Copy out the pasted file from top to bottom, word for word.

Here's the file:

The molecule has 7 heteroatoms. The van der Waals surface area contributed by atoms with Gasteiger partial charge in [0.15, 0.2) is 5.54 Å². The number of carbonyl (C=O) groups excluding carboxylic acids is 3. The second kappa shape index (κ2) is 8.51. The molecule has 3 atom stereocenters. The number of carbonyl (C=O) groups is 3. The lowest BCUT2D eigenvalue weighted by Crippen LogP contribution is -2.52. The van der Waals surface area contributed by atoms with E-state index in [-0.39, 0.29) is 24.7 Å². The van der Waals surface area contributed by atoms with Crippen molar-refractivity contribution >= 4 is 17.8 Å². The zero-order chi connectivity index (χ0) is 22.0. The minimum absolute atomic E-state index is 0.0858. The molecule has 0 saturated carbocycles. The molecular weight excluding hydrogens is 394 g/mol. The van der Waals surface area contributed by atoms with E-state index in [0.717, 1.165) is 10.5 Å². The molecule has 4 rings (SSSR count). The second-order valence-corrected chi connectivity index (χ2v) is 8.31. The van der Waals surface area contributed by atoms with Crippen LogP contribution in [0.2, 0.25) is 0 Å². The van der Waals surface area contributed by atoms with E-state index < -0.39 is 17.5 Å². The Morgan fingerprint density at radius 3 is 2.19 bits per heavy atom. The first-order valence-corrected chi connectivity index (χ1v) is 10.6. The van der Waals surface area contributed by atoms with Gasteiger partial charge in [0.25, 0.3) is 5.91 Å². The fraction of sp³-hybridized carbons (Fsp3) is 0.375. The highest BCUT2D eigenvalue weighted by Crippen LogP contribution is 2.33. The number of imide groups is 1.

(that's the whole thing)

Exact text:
The molecule has 7 heteroatoms. The van der Waals surface area contributed by atoms with Gasteiger partial charge in [0.15, 0.2) is 5.54 Å². The number of carbonyl (C=O) groups excluding carboxylic acids is 3. The second kappa shape index (κ2) is 8.51. The molecule has 3 atom stereocenters. The number of carbonyl (C=O) groups is 3. The lowest BCUT2D eigenvalue weighted by Crippen LogP contribution is -2.52. The van der Waals surface area contributed by atoms with E-state index in [-0.39, 0.29) is 24.7 Å². The van der Waals surface area contributed by atoms with Crippen molar-refractivity contribution >= 4 is 17.8 Å². The zero-order chi connectivity index (χ0) is 22.0. The minimum absolute atomic E-state index is 0.0858. The molecule has 0 saturated carbocycles. The molecular weight excluding hydrogens is 394 g/mol. The van der Waals surface area contributed by atoms with E-state index in [0.717, 1.165) is 10.5 Å². The molecule has 4 rings (SSSR count). The second-order valence-corrected chi connectivity index (χ2v) is 8.31. The van der Waals surface area contributed by atoms with Crippen LogP contribution in [0.2, 0.25) is 0 Å². The van der Waals surface area contributed by atoms with E-state index < -0.39 is 17.5 Å². The Morgan fingerprint density at radius 3 is 2.19 bits per heavy atom. The first-order valence-corrected chi connectivity index (χ1v) is 10.6. The van der Waals surface area contributed by atoms with Gasteiger partial charge in [0.25, 0.3) is 5.91 Å². The fraction of sp³-hybridized carbons (Fsp3) is 0.375. The highest BCUT2D eigenvalue weighted by Crippen LogP contribution is 2.33. The number of imide groups is 1.